Similarly, a book of Klan sheet music portrays a number of hooded Klansmen fronted by Uncle Sam with his American outfit holding the American flag, and entitled “We Are All Loyal Klansmen”.
Although the post-civil war movement focused on blacks as not being part of their ‘traditional’ American culture, Chalmers detailed the expanded scope of its enemies in the 1920’s. Added to African Americans were Jews, Orientals, Roman Catholics, aliens/immigrants, (Gays have also made the list (ref) ) as well as drugs, bootlegging, graft, night clubs and road houses, violation of the Sabbath, unfair business dealings, sex, marital ‘goings-on’, and scandal – all became the concern of the ‘100% American’. These ‘community values’ became the justification for all kinds of violence, including lynchings, beatings, and murder, directed not only at blacks, Jews, Catholics, and immigrants, but sometimes white, Protestant females at times if it was felt that they had been engaged in immoral behavior. The Klan supported prohibition, engaged in anti-union activities, and formed operational associations with European fascists which included a number of Nazi ‘front’ organizations.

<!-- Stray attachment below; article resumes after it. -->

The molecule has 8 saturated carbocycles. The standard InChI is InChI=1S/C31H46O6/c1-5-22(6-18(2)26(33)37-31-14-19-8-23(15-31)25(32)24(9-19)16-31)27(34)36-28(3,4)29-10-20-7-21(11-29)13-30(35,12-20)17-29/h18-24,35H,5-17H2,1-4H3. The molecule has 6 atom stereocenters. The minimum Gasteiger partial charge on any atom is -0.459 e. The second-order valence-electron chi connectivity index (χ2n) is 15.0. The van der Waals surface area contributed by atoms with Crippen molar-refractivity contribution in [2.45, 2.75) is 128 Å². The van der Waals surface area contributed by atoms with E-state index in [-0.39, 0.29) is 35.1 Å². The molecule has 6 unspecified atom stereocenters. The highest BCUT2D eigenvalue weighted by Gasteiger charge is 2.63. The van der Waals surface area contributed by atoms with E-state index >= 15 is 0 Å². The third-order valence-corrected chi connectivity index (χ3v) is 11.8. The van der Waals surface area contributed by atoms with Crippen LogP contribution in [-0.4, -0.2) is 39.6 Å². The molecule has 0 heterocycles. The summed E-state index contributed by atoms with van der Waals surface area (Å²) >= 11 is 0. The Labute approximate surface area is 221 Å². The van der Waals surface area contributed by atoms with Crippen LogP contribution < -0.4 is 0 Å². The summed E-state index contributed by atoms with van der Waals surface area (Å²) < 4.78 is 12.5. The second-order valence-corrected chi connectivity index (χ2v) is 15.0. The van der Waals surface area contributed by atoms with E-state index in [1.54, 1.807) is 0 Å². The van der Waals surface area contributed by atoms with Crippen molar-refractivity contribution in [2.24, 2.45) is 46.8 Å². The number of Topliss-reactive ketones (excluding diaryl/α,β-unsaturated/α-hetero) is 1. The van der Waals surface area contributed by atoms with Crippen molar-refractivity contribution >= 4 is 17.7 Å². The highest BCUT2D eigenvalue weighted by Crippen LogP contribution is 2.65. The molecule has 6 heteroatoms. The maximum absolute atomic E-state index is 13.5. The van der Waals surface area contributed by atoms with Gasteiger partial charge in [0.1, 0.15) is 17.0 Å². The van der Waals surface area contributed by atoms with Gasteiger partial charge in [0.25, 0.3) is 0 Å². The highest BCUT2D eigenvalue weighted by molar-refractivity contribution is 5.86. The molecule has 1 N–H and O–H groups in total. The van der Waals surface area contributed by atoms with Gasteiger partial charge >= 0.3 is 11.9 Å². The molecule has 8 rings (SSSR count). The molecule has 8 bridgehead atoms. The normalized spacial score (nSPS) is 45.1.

The use of force and terror as a means to their end was also reflected in their blatant display of weaponry. Niewert cites Chalmers as describing how Col. William Simmons, a key figure in the revival of the Klan in the early 20th century, addressed himself to a Klan gathering by placing a Colt automatic, another revolver, and a cartridge belt onto a table and then plunged a Bowie knife into the table saying “Now let the niggers, Catholics, Jews, and all the others who disdain my imperial wizardry, come on…”. Displays of weaponry by the Klan as part of their terror tactics, including its paramilitary operations, has been detailed by Southern Poverty Law Center’s Morris Dees in his work A Lawyer’s Journey, and a search of the internet readily reveals pictures of Klansmen bearing arms, one of whom can be seen at this attached link bearing an assault rifle (ref). And to complete the picture, the Klan had its uniform, a hooded white robe, that was intended to induce terror into the enemies of its 100% Americanism, just as the Brown Shirts and Black Shirts terrorized the ‘enemies’ of the European fascist states in the 1930’s and 1940’s.